The Hard Facts: The Three-Year Glitch

Yesterday was Research Wednesday! Where I share the latest, or most fascinating, in the science of friendship.

“The ‘three-year glitch’ has replaced the ‘seven-year itch’ as the tipping point where couples start to take each other for granted, according to a new survey. … The findings showed that 67 percent of all of those surveyed said that small irritations which are seemingly harmless and often endearing during the first flushes of love often expand into major irritations around 36 months.” (“The 7-year-itch is now the 3-year-glitch: A study”; Reuters, 3/8/2011)

You guys. The long weekend threw me for a loop and, when I was writing my post yesteday, I thought it was Tuesday. For the first time I completely missed Research Wednesday, and didn’t even realize it until last night! I don’t know what’s going on, but I’ve been confused about what day it is all week.

Never fear, though. The research is here. Albeit late.

The above findings are, obviously, about romantic couples rather than friendship. But it got me thinking. If couples start to  irritate each other after only three years, does the same hold true for friends?

I’ve heard over and over again that the average friendship lasts no longer than five years. In her book Best Friends Forever, Irene Levine says that most friendships are “fragile rather than permanent.” Which I guess makes sense–people move, have babies, switch jobs, or simply grow apart. Circumstances change, turning friendship maintenance into work that we’ll either do or we won’t.

But when we hit year three(ish), do you think we start to grow less enamored of our friends or more annoyed? Personally,  I think there’s some validity to this, but I’d word it differently. Just as friendships go through honeymoon stages, where months go by in which you’d happily see your new BFF every day and chat with her every night, reality eventually sets in. Nobody’s perfect, and after a while, you start to recognize faults and shortcomings. You know, the things that make your friend human. First, maybe, these “flaws” are fun and quirky. Eventually, it dawns on you that they are, in fact, not the greatest traits. Maybe she talks a lot about herself. Or interrupts too much. Maybe she’s a dissappearing friend. Or a flake. You try to look the other way for a while, but as your friendship grows and you lean on each other more, there’s no ignoring it. She is who she is, imperfections and all.

It can get frustrating. And that’s when a decision needs to be made. Sure, you can talk to her about her flaws. Try to change her. But in my experience that’s not very effective. People, mostly, are who they are. So you can accept her faults because ultimately you want her in your life, or you can move on to different–maybe better, maybe not–friends.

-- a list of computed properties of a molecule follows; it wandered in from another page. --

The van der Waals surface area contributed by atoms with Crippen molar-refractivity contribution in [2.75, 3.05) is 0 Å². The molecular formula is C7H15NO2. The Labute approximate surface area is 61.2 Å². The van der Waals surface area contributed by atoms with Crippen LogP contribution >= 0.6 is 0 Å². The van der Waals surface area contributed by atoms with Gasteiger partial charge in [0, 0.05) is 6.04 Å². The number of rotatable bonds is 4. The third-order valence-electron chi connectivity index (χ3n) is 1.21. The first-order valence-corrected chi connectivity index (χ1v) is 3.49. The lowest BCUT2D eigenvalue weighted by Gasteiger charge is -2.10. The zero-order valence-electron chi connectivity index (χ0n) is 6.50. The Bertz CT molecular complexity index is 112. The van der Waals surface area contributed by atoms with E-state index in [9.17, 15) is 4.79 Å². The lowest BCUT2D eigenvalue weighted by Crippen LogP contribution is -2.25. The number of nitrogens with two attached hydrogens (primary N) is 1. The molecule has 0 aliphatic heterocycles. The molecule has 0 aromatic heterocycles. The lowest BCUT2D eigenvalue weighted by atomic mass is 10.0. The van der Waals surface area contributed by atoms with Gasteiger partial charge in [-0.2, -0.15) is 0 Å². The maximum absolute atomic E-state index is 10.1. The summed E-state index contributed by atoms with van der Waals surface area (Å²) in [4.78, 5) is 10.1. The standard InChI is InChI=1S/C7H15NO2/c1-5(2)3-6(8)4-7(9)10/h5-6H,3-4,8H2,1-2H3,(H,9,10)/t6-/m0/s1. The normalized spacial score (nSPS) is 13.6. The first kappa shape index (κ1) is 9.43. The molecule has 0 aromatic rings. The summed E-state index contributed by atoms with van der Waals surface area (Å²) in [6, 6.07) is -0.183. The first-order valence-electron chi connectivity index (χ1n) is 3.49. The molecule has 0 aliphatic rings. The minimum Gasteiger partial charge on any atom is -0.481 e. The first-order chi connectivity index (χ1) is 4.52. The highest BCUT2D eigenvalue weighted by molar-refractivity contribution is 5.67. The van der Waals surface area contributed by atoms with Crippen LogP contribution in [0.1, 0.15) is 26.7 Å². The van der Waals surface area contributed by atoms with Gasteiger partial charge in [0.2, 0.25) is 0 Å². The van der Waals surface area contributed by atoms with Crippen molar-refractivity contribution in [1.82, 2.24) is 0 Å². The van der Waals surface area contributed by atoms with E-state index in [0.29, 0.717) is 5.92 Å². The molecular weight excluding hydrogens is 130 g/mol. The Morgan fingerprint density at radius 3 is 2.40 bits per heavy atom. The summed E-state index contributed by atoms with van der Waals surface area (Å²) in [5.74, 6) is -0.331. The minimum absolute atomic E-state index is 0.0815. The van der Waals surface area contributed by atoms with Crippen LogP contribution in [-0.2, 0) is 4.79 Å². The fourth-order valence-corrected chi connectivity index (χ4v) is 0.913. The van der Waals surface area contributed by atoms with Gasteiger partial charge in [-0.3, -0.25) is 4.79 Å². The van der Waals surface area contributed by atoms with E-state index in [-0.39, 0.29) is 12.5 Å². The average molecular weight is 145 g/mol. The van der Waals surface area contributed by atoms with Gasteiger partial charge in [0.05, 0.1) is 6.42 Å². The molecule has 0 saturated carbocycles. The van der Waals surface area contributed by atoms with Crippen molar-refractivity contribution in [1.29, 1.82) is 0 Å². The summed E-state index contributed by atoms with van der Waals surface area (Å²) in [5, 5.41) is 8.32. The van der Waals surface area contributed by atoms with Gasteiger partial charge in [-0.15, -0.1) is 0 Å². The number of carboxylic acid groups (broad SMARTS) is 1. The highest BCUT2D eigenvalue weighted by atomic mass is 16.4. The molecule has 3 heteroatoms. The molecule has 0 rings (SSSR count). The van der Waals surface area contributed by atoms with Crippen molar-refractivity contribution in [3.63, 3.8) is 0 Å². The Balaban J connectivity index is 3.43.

I think this happens in all relationships–romantic, friendship or otherwise. I don’t know that I could have pinpointed a time frame like this study did. But three years seems about right. A year to grow close, another year to be true friends and live with small faults, and then in the third year, when you’re comfy and settled into your friendship, the annoyances creep in. Seems logical to me.

The good news, given this reasoning, is that if you make it to year four, you might be stuck with each other forever!

Have you experienced this same friendship cycle? Do you buy this research about the three-year-glitch? In romantic relationships, or friendship too?

{I’m back on The Debutante Ball today, revealing my writing space and showing off the best gift I ever received. Check it. If you will.}

 

3 Comments

Filed under The Search

3 responses to “The Hard Facts: The Three-Year Glitch

  1. Mia

    Not sure about the 3-year term for friendships, although given frequent moves in my 20s, I’m not sure how much can be attributed to nature or domicile changes. However, the 3-year itch certainly applies to my relationships. Two of my most important relationships couldn’t survive the 3-year mark. In one case it was definitely mutual and due to a number external factors, however, in both, I tended to get bored. Definitely makes me nervous for future relationships!

  2. Cheryl

    I have – I just didn’t know that that’s what it was!! Makes a lot of sense, though. High school is 3-4 years, depending on where you went to school. College can be the same – you may only have those intensely close friendships for about 3 years…. Wow. That might make a difference in expectations of friends, too, maybe? Thank you again, Rachel, for the insight!!

  3. I’m not sure about friendships, however, I guess it does apply to romantic relationships.

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